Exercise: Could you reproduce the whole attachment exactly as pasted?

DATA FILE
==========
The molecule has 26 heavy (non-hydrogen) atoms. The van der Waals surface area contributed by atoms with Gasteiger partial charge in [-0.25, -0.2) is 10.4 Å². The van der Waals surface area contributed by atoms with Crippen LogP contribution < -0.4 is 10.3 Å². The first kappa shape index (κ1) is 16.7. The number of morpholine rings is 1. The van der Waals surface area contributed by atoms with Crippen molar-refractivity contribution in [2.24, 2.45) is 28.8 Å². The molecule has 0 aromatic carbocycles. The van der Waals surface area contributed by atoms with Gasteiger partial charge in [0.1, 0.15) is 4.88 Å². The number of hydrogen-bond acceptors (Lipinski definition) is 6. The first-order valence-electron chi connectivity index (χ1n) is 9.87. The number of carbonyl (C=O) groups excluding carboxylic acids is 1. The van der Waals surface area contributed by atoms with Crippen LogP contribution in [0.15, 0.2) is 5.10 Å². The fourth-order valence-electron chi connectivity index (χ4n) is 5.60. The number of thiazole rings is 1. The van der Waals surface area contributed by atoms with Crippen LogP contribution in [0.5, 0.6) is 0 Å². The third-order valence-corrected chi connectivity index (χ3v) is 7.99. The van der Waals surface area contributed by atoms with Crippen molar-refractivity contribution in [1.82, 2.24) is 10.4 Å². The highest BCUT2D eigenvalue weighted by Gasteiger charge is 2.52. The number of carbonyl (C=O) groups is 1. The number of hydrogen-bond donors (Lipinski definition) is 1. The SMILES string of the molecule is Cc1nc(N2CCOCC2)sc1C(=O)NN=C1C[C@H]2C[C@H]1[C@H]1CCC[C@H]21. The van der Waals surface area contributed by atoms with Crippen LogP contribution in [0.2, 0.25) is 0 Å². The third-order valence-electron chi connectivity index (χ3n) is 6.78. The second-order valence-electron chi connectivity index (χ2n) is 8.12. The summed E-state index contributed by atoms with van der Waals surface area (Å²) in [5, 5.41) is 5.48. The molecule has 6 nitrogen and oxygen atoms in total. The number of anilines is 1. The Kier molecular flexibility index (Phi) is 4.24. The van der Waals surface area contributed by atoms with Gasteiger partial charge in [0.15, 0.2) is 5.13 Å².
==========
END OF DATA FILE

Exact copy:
The molecule has 26 heavy (non-hydrogen) atoms. The van der Waals surface area contributed by atoms with Gasteiger partial charge in [-0.25, -0.2) is 10.4 Å². The van der Waals surface area contributed by atoms with Crippen LogP contribution < -0.4 is 10.3 Å². The first kappa shape index (κ1) is 16.7. The number of morpholine rings is 1. The van der Waals surface area contributed by atoms with Crippen molar-refractivity contribution in [2.24, 2.45) is 28.8 Å². The molecule has 0 aromatic carbocycles. The van der Waals surface area contributed by atoms with Gasteiger partial charge in [0.1, 0.15) is 4.88 Å². The number of hydrogen-bond acceptors (Lipinski definition) is 6. The first-order valence-electron chi connectivity index (χ1n) is 9.87. The number of carbonyl (C=O) groups excluding carboxylic acids is 1. The van der Waals surface area contributed by atoms with Crippen LogP contribution in [0.15, 0.2) is 5.10 Å². The fourth-order valence-electron chi connectivity index (χ4n) is 5.60. The number of thiazole rings is 1. The van der Waals surface area contributed by atoms with Crippen LogP contribution in [0.5, 0.6) is 0 Å². The third-order valence-corrected chi connectivity index (χ3v) is 7.99. The van der Waals surface area contributed by atoms with Crippen molar-refractivity contribution in [1.82, 2.24) is 10.4 Å². The highest BCUT2D eigenvalue weighted by Gasteiger charge is 2.52. The number of carbonyl (C=O) groups is 1. The number of hydrogen-bond donors (Lipinski definition) is 1. The SMILES string of the molecule is Cc1nc(N2CCOCC2)sc1C(=O)NN=C1C[C@H]2C[C@H]1[C@H]1CCC[C@H]21. The van der Waals surface area contributed by atoms with Crippen LogP contribution in [0.2, 0.25) is 0 Å². The third-order valence-electron chi connectivity index (χ3n) is 6.78. The second-order valence-electron chi connectivity index (χ2n) is 8.12. The summed E-state index contributed by atoms with van der Waals surface area (Å²) in [5, 5.41) is 5.48. The molecule has 6 nitrogen and oxygen atoms in total. The number of anilines is 1. The Kier molecular flexibility index (Phi) is 4.24. The van der Waals surface area contributed by atoms with Gasteiger partial charge in [0.15, 0.2) is 5.13 Å².